Saturday, June 03, 2006


by Karla Dial for The Heartland Institute

June 1, 2006 U.S. Education Secretary Margaret Spellings weighed in May 1 on a federal lawsuit against two Los Angeles school districts filed in March by the Alliance for School Choice and the L.A.-based Coalition for Urban Renewal and Education (CURE).

The lawsuit alleges the Los Angeles Unified School District (LAUSD) and Compton Unified School District (CUSD) fail to adequately inform parents of children zoned to attend failing schools about their transfer options under the federal No Child Left Behind Act (NCLB). The school districts had until late May to file a response to the allegations, which was pending at press time.

In a May 1 letter to California State Board of Education President Glee Johnson and Superintendent of Public Instruction Jack O'Connell, Spellings said, "it is usually best to allow matters such as these to be resolved at the local and state level," but she added the federal government is "mindful of our own compliance responsibilities and remedies." If the districts fail to comply with the law, Spellings could cut off their federal funding.

According to a 2004 report from the Citizen's Commission on Civil Rights--a Washington, DC-based watchdog group--only 1 percent of the more than three million children trapped in failing schools nationwide have taken advantage of their government-mandated option to attend a better school. According to the Los Angeles lawsuit, only 527 of the 250,000 students eligible for transfers--0.2 percent--have done so. And in CUSD, none have, because the districts have not told parents about their options.


"Compton has not transferred one student since NCLB became law five years ago. Not one," said John Mancino, CURE's director of external affairs. "I did get a copy [of school choice policies] from Compton that included a letter that supposedly went out to parents notifying them of the school choice options and NCLB, but it makes very little mention of it and goes on to play up the after-school option and tutoring, which is what LAUSD had done.

"When we requested information from Compton before [receiving that policy], the previous letter made absolutely no mention of school choice at all. Not one word, so it's extremely frustrating. Protecting power is more important [to them] than protecting students," Mancino said.

LAUSD is the district with the largest number of students in failing schools who are eligible to transfer under NCLB--not just in California, but nationwide. The situation is so dire that at press time, Los Angeles Mayor Anthony Villaraigosa (D) was taking steps to bypass voters and the local board of education in order to assume direct control of the schools.


If the lawsuit is resolved in the complainants' favor, Alliance for School Choice President and general counsel Clint Bolick said, it could result in broader options for parents in Los Angeles. And because the case is filed on federal grounds, citing provisions of the No Child Left Behind Act, it could have ripple effects nationwide.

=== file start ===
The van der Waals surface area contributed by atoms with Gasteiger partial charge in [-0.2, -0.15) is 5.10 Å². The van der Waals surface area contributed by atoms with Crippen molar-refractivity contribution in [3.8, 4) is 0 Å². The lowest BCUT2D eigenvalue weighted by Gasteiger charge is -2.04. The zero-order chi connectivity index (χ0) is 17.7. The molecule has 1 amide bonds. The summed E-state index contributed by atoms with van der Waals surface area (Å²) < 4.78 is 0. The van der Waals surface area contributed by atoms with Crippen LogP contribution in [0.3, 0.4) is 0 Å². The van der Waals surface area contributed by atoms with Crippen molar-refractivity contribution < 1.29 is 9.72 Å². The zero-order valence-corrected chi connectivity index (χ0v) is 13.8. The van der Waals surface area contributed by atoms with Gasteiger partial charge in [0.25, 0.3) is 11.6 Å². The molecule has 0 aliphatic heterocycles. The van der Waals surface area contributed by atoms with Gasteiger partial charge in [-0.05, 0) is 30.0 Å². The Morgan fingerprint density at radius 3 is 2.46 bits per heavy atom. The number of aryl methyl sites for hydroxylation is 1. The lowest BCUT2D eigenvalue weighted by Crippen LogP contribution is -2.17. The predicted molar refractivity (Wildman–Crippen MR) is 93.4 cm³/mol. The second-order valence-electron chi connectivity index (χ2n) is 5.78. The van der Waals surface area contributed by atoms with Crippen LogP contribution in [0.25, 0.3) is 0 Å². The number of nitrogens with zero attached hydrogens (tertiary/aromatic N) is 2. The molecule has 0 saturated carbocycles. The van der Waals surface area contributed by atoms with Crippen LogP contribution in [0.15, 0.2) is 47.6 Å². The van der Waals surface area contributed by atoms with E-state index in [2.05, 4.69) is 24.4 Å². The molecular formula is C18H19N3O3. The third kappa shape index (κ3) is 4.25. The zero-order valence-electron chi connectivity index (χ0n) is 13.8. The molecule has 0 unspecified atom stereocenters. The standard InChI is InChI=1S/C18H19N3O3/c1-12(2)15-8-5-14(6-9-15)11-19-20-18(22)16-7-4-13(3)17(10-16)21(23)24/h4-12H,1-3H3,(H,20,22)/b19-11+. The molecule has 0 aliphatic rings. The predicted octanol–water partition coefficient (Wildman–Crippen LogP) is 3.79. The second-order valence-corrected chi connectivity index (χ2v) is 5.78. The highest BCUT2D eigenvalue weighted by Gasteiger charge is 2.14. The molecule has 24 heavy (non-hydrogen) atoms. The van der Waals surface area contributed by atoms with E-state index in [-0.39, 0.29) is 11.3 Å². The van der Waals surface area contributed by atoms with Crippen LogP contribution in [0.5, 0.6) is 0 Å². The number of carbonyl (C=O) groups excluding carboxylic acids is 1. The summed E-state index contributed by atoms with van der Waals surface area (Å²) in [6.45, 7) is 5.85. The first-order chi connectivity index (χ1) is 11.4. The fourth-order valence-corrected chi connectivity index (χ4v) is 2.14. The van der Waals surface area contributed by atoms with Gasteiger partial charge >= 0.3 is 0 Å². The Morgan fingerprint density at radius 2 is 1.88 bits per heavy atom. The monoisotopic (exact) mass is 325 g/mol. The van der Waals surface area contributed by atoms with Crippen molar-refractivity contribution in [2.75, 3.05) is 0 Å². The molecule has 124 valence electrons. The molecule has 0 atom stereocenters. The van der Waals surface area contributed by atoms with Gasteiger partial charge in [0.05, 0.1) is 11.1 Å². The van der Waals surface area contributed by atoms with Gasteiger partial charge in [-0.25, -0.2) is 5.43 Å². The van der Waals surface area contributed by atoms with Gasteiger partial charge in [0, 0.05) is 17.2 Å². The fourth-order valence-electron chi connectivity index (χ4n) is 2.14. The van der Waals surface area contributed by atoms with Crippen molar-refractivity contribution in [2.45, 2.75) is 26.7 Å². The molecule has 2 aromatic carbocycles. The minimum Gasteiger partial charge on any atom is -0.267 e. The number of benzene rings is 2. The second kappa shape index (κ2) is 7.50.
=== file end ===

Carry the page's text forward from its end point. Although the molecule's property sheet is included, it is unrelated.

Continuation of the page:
"I think that the law puts school districts between a rock and a hard place. On the one hand, they are obligated to provide public school options in their districts--but in most districts, there are no better-performing public schools," Bolick said. "So something has to give. We predict what will give is the limiting of such options to public schools within the districts. We will see inter-district transfer options, the lifting of obstacles to public charter schools, the expansion of options to include private schools, or some combination of those."

The situation has not gone unnoticed at the federal level. The day before they filed the lawsuit, the Alliance for School Choice and CURE wrote directly to Spellings, asking her to take independent action against the districts for noncompliance with the law. In early April, Spellings announced in a speech that she had directed Henry Johnson, head of the federal Office of Elementary and Secondary Education, to investigate.


Bolick said he was unsure how long the suit might take to resolve, calling it "a really murky process." But it did not appear to be moving fast enough to help Rhonda Mumphrey find a good school for her son by this autumn.

Mumphrey, an insurance agent, has been looking for a better school than the one in her gang-violence-ridden neighborhood since her son was 3. He's 6 now, but Mumphrey hasn't found another public school she likes, her child hasn't been accepted at the private schools she's applied to, and they didn't win the lottery system by which students are selected to attend local charter schools.

"It's not for lack of trying--it just seems like nobody cares," Mumphrey said. "If you call the public schools outside of your area, you're told your child can't go there because you live outside their area. The bottom line is my child doesn't have a school, and it's May and I'd feel better if he had a better option. I don't feel that just because I live in this neighborhood that he has to go to this school. It just seems like the voucher system would be the way to go."

Neither the LAUSD nor the CUSD returned calls seeking comment.

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